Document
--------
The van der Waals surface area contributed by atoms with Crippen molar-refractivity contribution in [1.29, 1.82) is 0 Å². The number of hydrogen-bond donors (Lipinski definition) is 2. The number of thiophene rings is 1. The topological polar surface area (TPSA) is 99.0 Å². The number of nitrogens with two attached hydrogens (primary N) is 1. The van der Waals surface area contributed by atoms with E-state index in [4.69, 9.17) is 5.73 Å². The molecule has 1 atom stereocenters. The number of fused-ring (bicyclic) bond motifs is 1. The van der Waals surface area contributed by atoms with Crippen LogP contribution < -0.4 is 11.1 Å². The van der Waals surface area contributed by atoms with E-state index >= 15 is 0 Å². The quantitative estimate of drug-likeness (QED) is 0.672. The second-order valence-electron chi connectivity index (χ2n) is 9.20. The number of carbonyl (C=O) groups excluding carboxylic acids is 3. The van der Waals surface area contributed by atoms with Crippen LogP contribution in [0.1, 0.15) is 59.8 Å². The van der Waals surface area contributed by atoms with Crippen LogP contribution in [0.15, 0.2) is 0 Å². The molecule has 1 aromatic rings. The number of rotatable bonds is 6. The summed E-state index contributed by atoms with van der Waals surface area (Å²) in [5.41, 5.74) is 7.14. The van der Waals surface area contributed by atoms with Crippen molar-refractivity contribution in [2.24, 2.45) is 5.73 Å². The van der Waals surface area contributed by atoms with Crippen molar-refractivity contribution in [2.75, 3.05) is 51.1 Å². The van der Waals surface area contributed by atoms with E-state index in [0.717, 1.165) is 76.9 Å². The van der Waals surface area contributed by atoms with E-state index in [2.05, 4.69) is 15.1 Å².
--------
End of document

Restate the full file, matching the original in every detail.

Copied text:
The van der Waals surface area contributed by atoms with Crippen molar-refractivity contribution in [1.29, 1.82) is 0 Å². The number of hydrogen-bond donors (Lipinski definition) is 2. The number of thiophene rings is 1. The topological polar surface area (TPSA) is 99.0 Å². The number of nitrogens with two attached hydrogens (primary N) is 1. The van der Waals surface area contributed by atoms with E-state index in [4.69, 9.17) is 5.73 Å². The molecule has 1 atom stereocenters. The number of fused-ring (bicyclic) bond motifs is 1. The van der Waals surface area contributed by atoms with Crippen LogP contribution < -0.4 is 11.1 Å². The van der Waals surface area contributed by atoms with E-state index >= 15 is 0 Å². The quantitative estimate of drug-likeness (QED) is 0.672. The second-order valence-electron chi connectivity index (χ2n) is 9.20. The number of carbonyl (C=O) groups excluding carboxylic acids is 3. The van der Waals surface area contributed by atoms with Crippen LogP contribution in [0.1, 0.15) is 59.8 Å². The van der Waals surface area contributed by atoms with Crippen LogP contribution in [0.15, 0.2) is 0 Å². The molecule has 1 aromatic rings. The number of rotatable bonds is 6. The summed E-state index contributed by atoms with van der Waals surface area (Å²) in [5.41, 5.74) is 7.14. The van der Waals surface area contributed by atoms with Crippen molar-refractivity contribution in [2.24, 2.45) is 5.73 Å². The van der Waals surface area contributed by atoms with Crippen molar-refractivity contribution in [2.75, 3.05) is 51.1 Å². The van der Waals surface area contributed by atoms with E-state index in [0.717, 1.165) is 76.9 Å². The van der Waals surface area contributed by atoms with E-state index in [2.05, 4.69) is 15.1 Å².